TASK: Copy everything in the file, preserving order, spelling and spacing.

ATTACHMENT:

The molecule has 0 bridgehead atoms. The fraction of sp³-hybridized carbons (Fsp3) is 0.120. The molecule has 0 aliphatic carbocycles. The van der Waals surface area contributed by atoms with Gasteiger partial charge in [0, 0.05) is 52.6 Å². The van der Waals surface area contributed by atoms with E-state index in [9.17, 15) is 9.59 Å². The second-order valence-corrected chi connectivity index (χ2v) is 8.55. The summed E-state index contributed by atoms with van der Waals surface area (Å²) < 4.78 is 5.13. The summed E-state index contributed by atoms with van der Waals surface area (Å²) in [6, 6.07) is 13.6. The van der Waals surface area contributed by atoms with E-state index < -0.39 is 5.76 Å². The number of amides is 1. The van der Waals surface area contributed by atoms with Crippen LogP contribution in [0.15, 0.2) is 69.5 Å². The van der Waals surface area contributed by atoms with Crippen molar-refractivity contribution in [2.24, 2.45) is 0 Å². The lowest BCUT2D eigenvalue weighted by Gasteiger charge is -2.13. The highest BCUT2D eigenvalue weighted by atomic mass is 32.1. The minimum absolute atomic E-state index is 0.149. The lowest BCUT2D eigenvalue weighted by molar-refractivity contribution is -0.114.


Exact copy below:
The molecule has 0 bridgehead atoms. The fraction of sp³-hybridized carbons (Fsp3) is 0.120. The molecule has 0 aliphatic carbocycles. The van der Waals surface area contributed by atoms with Gasteiger partial charge in [0, 0.05) is 52.6 Å². The van der Waals surface area contributed by atoms with E-state index in [9.17, 15) is 9.59 Å². The second-order valence-corrected chi connectivity index (χ2v) is 8.55. The summed E-state index contributed by atoms with van der Waals surface area (Å²) < 4.78 is 5.13. The summed E-state index contributed by atoms with van der Waals surface area (Å²) in [6, 6.07) is 13.6. The van der Waals surface area contributed by atoms with E-state index < -0.39 is 5.76 Å². The number of amides is 1. The van der Waals surface area contributed by atoms with Crippen LogP contribution in [0.15, 0.2) is 69.5 Å². The van der Waals surface area contributed by atoms with Crippen molar-refractivity contribution in [2.24, 2.45) is 0 Å². The lowest BCUT2D eigenvalue weighted by Gasteiger charge is -2.13. The highest BCUT2D eigenvalue weighted by atomic mass is 32.1. The minimum absolute atomic E-state index is 0.149. The lowest BCUT2D eigenvalue weighted by molar-refractivity contribution is -0.114.